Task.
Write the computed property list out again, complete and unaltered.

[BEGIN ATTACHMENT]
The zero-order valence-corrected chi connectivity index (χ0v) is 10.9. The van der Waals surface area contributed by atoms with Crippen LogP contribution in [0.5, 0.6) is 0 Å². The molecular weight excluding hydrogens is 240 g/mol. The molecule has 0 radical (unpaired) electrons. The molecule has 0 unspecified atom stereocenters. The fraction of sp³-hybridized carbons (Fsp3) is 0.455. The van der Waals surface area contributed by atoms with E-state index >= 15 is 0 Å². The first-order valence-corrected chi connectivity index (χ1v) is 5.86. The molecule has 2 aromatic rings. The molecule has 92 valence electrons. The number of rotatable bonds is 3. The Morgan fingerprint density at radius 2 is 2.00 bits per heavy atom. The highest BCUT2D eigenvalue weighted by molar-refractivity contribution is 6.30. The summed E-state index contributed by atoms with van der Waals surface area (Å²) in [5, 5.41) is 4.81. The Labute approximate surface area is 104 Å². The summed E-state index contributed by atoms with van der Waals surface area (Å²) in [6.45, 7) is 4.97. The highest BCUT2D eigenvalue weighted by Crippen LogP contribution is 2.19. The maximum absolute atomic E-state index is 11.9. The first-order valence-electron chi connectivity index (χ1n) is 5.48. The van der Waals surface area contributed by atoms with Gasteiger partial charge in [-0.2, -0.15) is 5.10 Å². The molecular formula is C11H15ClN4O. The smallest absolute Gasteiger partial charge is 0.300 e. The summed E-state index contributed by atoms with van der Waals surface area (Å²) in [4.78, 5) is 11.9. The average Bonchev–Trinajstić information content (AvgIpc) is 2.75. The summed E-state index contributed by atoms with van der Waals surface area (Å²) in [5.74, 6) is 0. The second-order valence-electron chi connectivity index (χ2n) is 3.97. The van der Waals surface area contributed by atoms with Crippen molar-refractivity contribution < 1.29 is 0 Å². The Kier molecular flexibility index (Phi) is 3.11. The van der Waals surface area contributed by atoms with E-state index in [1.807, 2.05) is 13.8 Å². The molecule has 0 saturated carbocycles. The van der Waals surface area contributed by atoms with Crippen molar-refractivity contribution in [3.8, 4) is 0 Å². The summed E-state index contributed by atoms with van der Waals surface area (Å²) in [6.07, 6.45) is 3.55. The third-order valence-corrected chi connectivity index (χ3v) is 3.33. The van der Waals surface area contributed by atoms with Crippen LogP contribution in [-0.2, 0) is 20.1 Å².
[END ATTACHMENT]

The zero-order valence-corrected chi connectivity index (χ0v) is 10.9. The van der Waals surface area contributed by atoms with Crippen LogP contribution in [0.5, 0.6) is 0 Å². The molecular weight excluding hydrogens is 240 g/mol. The molecule has 0 radical (unpaired) electrons. The molecule has 0 unspecified atom stereocenters. The fraction of sp³-hybridized carbons (Fsp3) is 0.455. The van der Waals surface area contributed by atoms with E-state index >= 15 is 0 Å². The first-order valence-corrected chi connectivity index (χ1v) is 5.86. The molecule has 2 aromatic rings. The molecule has 92 valence electrons. The number of rotatable bonds is 3. The Morgan fingerprint density at radius 2 is 2.00 bits per heavy atom. The highest BCUT2D eigenvalue weighted by molar-refractivity contribution is 6.30. The summed E-state index contributed by atoms with van der Waals surface area (Å²) in [5, 5.41) is 4.81. The Labute approximate surface area is 104 Å². The summed E-state index contributed by atoms with van der Waals surface area (Å²) in [6.45, 7) is 4.97. The highest BCUT2D eigenvalue weighted by Crippen LogP contribution is 2.19. The maximum absolute atomic E-state index is 11.9. The first-order valence-electron chi connectivity index (χ1n) is 5.48. The van der Waals surface area contributed by atoms with Gasteiger partial charge in [-0.2, -0.15) is 5.10 Å². The molecular formula is C11H15ClN4O. The smallest absolute Gasteiger partial charge is 0.300 e. The summed E-state index contributed by atoms with van der Waals surface area (Å²) in [4.78, 5) is 11.9. The average Bonchev–Trinajstić information content (AvgIpc) is 2.75. The summed E-state index contributed by atoms with van der Waals surface area (Å²) in [5.74, 6) is 0. The second-order valence-electron chi connectivity index (χ2n) is 3.97. The van der Waals surface area contributed by atoms with Crippen molar-refractivity contribution < 1.29 is 0 Å². The Kier molecular flexibility index (Phi) is 3.11. The van der Waals surface area contributed by atoms with E-state index in [1.807, 2.05) is 13.8 Å². The molecule has 0 saturated carbocycles. The van der Waals surface area contributed by atoms with Crippen molar-refractivity contribution in [3.8, 4) is 0 Å². The summed E-state index contributed by atoms with van der Waals surface area (Å²) in [6.07, 6.45) is 3.55. The third-order valence-corrected chi connectivity index (χ3v) is 3.33. The van der Waals surface area contributed by atoms with Crippen LogP contribution in [-0.2, 0) is 20.1 Å².